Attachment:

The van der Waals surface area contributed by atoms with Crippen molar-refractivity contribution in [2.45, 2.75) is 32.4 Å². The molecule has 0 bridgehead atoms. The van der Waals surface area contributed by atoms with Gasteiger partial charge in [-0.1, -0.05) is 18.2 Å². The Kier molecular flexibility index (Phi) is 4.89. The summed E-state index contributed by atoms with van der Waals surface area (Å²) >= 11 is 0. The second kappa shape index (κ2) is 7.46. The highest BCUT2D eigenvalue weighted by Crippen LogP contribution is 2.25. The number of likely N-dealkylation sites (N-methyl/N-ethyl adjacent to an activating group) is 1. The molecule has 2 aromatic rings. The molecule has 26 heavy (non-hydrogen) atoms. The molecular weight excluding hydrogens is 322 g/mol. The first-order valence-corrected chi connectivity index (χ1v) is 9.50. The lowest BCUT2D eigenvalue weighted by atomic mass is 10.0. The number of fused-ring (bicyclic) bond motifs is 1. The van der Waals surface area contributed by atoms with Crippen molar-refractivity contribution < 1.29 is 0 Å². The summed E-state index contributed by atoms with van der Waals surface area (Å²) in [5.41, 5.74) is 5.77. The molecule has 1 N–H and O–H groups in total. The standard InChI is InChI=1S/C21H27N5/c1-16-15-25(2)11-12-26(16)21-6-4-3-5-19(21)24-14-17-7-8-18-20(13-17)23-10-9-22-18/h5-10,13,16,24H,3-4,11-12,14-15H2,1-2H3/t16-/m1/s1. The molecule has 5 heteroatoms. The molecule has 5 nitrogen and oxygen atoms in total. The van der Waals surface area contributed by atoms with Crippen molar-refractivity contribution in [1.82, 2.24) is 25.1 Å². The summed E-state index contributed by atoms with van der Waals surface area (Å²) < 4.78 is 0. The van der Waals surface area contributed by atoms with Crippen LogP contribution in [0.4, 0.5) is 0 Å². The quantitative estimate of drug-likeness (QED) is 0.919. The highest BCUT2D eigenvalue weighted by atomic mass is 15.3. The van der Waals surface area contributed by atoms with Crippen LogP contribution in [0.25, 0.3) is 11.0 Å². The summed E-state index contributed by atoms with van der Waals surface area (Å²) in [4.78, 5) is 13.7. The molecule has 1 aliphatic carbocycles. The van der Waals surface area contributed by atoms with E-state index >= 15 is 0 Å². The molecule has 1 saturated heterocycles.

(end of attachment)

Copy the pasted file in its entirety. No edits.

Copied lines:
The van der Waals surface area contributed by atoms with Crippen molar-refractivity contribution in [2.45, 2.75) is 32.4 Å². The molecule has 0 bridgehead atoms. The van der Waals surface area contributed by atoms with Gasteiger partial charge in [-0.1, -0.05) is 18.2 Å². The Kier molecular flexibility index (Phi) is 4.89. The summed E-state index contributed by atoms with van der Waals surface area (Å²) >= 11 is 0. The second kappa shape index (κ2) is 7.46. The highest BCUT2D eigenvalue weighted by Crippen LogP contribution is 2.25. The number of likely N-dealkylation sites (N-methyl/N-ethyl adjacent to an activating group) is 1. The molecule has 2 aromatic rings. The molecule has 26 heavy (non-hydrogen) atoms. The molecular weight excluding hydrogens is 322 g/mol. The first-order valence-corrected chi connectivity index (χ1v) is 9.50. The lowest BCUT2D eigenvalue weighted by atomic mass is 10.0. The number of fused-ring (bicyclic) bond motifs is 1. The van der Waals surface area contributed by atoms with Crippen molar-refractivity contribution < 1.29 is 0 Å². The summed E-state index contributed by atoms with van der Waals surface area (Å²) in [5.41, 5.74) is 5.77. The molecule has 1 N–H and O–H groups in total. The standard InChI is InChI=1S/C21H27N5/c1-16-15-25(2)11-12-26(16)21-6-4-3-5-19(21)24-14-17-7-8-18-20(13-17)23-10-9-22-18/h5-10,13,16,24H,3-4,11-12,14-15H2,1-2H3/t16-/m1/s1. The molecule has 5 heteroatoms. The molecule has 5 nitrogen and oxygen atoms in total. The van der Waals surface area contributed by atoms with Crippen molar-refractivity contribution in [1.82, 2.24) is 25.1 Å². The summed E-state index contributed by atoms with van der Waals surface area (Å²) < 4.78 is 0. The van der Waals surface area contributed by atoms with Crippen LogP contribution in [0.4, 0.5) is 0 Å². The quantitative estimate of drug-likeness (QED) is 0.919. The highest BCUT2D eigenvalue weighted by atomic mass is 15.3. The van der Waals surface area contributed by atoms with Crippen LogP contribution in [0.25, 0.3) is 11.0 Å². The summed E-state index contributed by atoms with van der Waals surface area (Å²) in [4.78, 5) is 13.7. The molecule has 1 aliphatic carbocycles. The van der Waals surface area contributed by atoms with E-state index >= 15 is 0 Å². The molecule has 1 saturated heterocycles.